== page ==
We value academic freedom highly and believe that academics should be allowed to speak openly and freely about a range of topics, including the state of academia. But does (or should) that principle apply to all university staff, orjust academics?Should lecturers and researchers be free to criticise their managers and to discuss their jobs on line without fear of reprisal? (Link to piece I wrote in 2007 - same debate, different platforms) https://t.co/KnBvBBFxOd via @timeshighered— Phil Baty (@Phil_Baty) January 8, 2019
To a degree, I think there is one rule for academics and another for the rest of university staff. During the UCU strike last year, I was tweeting generally about the strike and how "non-academic" staff were too often forgotten in the conversation. I was always careful not to speak specifically about my institution but about the situation faced by university staff generally. I also looked back on my feed and could not find anything negative about my institution nor anything which I felt would create a negative impression of me in my role nor the university I worked for. Nevertheless, I was made to feel that I should be a little more discreet about my tweeting. I wondered whether the same thing happened to my academic colleagues.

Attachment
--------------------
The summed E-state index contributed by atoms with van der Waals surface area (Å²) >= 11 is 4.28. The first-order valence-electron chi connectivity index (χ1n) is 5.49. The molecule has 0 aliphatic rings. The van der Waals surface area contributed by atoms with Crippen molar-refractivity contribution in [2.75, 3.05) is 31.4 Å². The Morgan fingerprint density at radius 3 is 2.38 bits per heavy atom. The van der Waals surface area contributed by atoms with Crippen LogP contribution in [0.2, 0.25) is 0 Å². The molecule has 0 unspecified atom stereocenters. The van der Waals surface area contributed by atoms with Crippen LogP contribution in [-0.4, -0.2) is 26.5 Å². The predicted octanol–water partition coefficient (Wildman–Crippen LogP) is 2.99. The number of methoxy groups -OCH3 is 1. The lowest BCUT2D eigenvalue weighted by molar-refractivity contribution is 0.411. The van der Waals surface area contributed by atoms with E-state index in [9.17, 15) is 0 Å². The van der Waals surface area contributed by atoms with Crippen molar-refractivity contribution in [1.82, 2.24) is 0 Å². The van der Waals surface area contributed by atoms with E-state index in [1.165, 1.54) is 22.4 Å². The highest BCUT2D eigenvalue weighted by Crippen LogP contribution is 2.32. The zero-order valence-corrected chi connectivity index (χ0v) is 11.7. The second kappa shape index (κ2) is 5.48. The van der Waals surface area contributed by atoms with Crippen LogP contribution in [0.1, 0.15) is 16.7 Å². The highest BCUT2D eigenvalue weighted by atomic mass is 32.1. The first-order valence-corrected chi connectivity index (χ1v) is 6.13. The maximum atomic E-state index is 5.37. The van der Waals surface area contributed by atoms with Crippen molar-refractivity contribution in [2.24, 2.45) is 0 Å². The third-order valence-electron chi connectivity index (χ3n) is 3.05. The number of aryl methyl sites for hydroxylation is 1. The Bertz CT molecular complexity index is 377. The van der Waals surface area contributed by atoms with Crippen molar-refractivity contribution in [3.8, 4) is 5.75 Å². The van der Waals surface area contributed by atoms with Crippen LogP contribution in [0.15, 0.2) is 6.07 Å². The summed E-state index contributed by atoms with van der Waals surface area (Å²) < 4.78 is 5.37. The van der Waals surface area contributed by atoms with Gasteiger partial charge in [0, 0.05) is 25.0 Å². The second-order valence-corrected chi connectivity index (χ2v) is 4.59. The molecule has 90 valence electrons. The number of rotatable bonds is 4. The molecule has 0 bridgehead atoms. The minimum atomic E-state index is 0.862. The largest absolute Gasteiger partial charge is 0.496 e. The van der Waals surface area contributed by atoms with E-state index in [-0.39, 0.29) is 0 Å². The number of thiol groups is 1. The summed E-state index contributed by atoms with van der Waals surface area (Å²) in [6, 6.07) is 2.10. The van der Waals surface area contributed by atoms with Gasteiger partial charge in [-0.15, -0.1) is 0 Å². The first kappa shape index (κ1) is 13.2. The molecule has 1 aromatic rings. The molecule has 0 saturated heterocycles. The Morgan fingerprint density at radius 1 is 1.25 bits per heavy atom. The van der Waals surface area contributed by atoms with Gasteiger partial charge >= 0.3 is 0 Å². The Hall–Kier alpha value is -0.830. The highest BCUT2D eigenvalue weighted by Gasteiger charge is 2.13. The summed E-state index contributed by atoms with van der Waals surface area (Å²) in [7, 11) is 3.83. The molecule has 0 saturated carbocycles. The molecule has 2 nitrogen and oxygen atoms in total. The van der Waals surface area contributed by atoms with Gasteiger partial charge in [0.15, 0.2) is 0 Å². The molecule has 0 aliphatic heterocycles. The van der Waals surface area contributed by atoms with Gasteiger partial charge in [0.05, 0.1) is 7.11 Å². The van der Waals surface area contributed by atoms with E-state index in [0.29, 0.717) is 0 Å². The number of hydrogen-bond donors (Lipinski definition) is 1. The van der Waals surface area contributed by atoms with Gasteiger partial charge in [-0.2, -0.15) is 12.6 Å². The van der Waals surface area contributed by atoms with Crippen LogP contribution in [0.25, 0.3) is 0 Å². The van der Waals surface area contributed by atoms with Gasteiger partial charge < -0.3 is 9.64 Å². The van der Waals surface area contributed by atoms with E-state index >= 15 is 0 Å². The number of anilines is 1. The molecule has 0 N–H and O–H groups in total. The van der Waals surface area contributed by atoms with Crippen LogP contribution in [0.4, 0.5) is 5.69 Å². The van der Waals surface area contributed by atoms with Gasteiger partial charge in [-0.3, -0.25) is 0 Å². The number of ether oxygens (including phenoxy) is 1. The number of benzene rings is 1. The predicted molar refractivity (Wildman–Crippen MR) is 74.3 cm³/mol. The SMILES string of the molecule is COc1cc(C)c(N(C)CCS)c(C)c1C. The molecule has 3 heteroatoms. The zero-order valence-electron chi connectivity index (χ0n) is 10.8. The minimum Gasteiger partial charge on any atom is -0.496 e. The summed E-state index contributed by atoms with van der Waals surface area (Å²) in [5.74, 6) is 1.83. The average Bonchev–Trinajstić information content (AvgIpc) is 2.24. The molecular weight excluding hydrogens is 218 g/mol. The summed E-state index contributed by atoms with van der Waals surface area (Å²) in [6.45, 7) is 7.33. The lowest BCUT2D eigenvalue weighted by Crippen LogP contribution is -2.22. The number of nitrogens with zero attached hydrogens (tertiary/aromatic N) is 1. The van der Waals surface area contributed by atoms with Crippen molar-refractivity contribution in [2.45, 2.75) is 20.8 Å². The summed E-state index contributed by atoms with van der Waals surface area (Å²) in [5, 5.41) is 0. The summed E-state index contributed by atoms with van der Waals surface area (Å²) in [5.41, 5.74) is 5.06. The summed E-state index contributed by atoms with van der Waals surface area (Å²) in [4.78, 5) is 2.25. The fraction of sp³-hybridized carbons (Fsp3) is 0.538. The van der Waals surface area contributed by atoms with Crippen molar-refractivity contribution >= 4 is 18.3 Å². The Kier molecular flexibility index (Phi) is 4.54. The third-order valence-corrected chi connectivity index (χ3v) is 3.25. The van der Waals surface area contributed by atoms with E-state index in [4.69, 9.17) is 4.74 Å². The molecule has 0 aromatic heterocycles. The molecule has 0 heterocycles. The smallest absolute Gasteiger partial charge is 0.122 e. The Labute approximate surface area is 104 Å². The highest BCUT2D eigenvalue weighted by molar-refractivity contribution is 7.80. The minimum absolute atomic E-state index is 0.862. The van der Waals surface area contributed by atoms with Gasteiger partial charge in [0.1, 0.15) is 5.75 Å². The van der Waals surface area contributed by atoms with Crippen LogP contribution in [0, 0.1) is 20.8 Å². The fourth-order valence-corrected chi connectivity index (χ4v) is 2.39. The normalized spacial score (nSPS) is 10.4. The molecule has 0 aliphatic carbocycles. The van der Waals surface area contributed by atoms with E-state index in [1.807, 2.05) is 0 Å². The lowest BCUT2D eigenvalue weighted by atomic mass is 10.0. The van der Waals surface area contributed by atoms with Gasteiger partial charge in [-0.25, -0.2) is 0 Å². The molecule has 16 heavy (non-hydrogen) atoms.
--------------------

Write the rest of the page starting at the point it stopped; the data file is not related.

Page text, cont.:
Many universities have social media policies, although many still do not (mine doesn't as far as I can find). Regardless, if you are open and public about where you work and are tweeting about academia (whether that is about teaching, research, administration, etc.) I believe that you do represent your institution. I have always tried to take care in what I tweet. Not to the point of self-censorship, but of reputational risk both to myself, my career and my employer.
I was once sworn at publicly on Twitter by an academic. I saw it happen to someone else this week (see previous post). I'm not wading in again to the circumstances of the swearing. This is a question of whether certain sections have more leeway and freedom in what they post. I know that if I publicly swore at an colleague online (even if at different institutions) a number of things might happen:
- It would negatively harm people's perception of me and could harm my future career as employers often look at social media;
- Colleagues from my institution might see it, including managers, and it could be reported and brought up especially if there is a social media policy in place);
- Even if I deleted the tweet, people would still have seen it and we know that people take screenshots.